ARS partners with other USDA departments, other federal agencies, farmers, state agencies, commodity groups, business and other organizations on many of their research projects. However, this program does not make direct grants to organizations outside the federal government.

Farmers should contact their local ARS station to find out about opportunities to provide input on the specific research priorities in that region.

Information on the current research projects can be found on the ARS website.

The Program in Action 

ASCS research projects are currently ongoing in 15 states across the country. The projects are overseen by ARS facilities in each state.

  • The ASCS program supported an eight-year winter cover crop research project in California. This project compared the success of different types of cover crops in the production of biomass and nitrogen accumulation when used in conjunction with a rotation of organic vegetables. The study found that a rye and legume-rye cover crop produced more biomass than mustard and that a legume-rye cover crop produced more nitrogen. This type of research helps empower organic and conventional farmers with the tools they need to maintain and increase soil health while minimizing inputs.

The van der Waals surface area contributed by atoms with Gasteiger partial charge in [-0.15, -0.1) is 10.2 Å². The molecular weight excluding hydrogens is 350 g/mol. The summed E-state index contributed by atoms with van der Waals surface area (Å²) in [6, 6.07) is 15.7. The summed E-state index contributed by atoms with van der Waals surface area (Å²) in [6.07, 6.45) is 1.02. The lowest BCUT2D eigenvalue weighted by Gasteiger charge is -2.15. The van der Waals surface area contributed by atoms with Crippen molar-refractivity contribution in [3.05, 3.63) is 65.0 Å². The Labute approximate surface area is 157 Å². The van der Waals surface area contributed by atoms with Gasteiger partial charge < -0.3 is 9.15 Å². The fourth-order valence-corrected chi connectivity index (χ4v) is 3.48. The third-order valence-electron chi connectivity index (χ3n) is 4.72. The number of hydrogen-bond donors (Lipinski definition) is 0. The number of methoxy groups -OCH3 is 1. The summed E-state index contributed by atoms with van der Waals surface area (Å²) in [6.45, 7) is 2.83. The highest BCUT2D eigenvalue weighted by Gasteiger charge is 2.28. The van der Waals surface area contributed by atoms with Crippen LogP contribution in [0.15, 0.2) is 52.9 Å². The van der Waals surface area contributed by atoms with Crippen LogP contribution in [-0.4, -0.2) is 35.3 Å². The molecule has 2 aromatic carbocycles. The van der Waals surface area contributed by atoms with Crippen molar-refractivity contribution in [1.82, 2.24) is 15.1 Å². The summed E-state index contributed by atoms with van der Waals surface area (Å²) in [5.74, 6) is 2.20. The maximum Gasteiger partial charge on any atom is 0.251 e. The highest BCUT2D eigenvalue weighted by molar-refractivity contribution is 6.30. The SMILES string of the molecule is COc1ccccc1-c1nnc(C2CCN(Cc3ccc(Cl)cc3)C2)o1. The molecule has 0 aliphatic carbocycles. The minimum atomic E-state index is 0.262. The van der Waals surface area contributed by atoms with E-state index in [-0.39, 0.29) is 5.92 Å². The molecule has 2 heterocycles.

• ASCS supported research has investigated the effectiveness of integrated crop-livestock systems in maintaining soil quality in North Dakota. This nine-year research project sought to answer the question of how livestock grazed on pasture influence soil quality for succeeding crops by comparing the impact on crops of an integrated winter grazing system versus a perennial grass-based system. The research found that there was no impact on soil quality in the Northern Great Plains from allowing cattle to graze crop residue during the winter.

How to Apply and Program Resources

This program does not award grants directly to farmers, research institutions, or non-profit organizations. To provide input on research topics or to get involved in research already being conducted, contact the nearest ARS station involved with ASCS, and read past Accomplishments.

Program History, Funding, and Farm Bill Changes

ASCS is funded through ARS’s budget line item, which totaled $1.1 billion in Fiscal Year 2014. Specific funding amounts for ASCS projects are not available at this time.

The priorities ASCS are set by a five-year action plan that is developed through a series of regional stakeholder workshops, and the current plan runs from 2013-2017. ASCS’s action plan and priorities are designed to fall inline with ARS’s 2012-2017 Strategic Plan.

Authorizing Language

ARS is authorized by the Department of Agriculture Organic Act of 1862 (7 U.S.C. 2201 note); Agricultural Research Act of 1935 (7 U.S.C. 427); Research and Marketing Act of 1946 (P.L. 79-733), as amended (7 U.S.C. 427, 1621 note); Food and Agriculture Act of 1977 (P.L. 95-113), as amended (7 U.S.C. 1281 note); Food Security Act of 1985 (P.L. 99-198) (7 U.S.C. 3101 note); Food, Agriculture, Conservation, and Trade Act of 1990 (P.L. 101-624) (7 U.S.C. 1421 note); Federal Agriculture Improvement and Reform Act of 1996 (P.L. 104-127) Section 801; and Agricultural Research, Extension, and Education Reform Act of 1998 (P.L. 105-185).


Last updated in October 2014.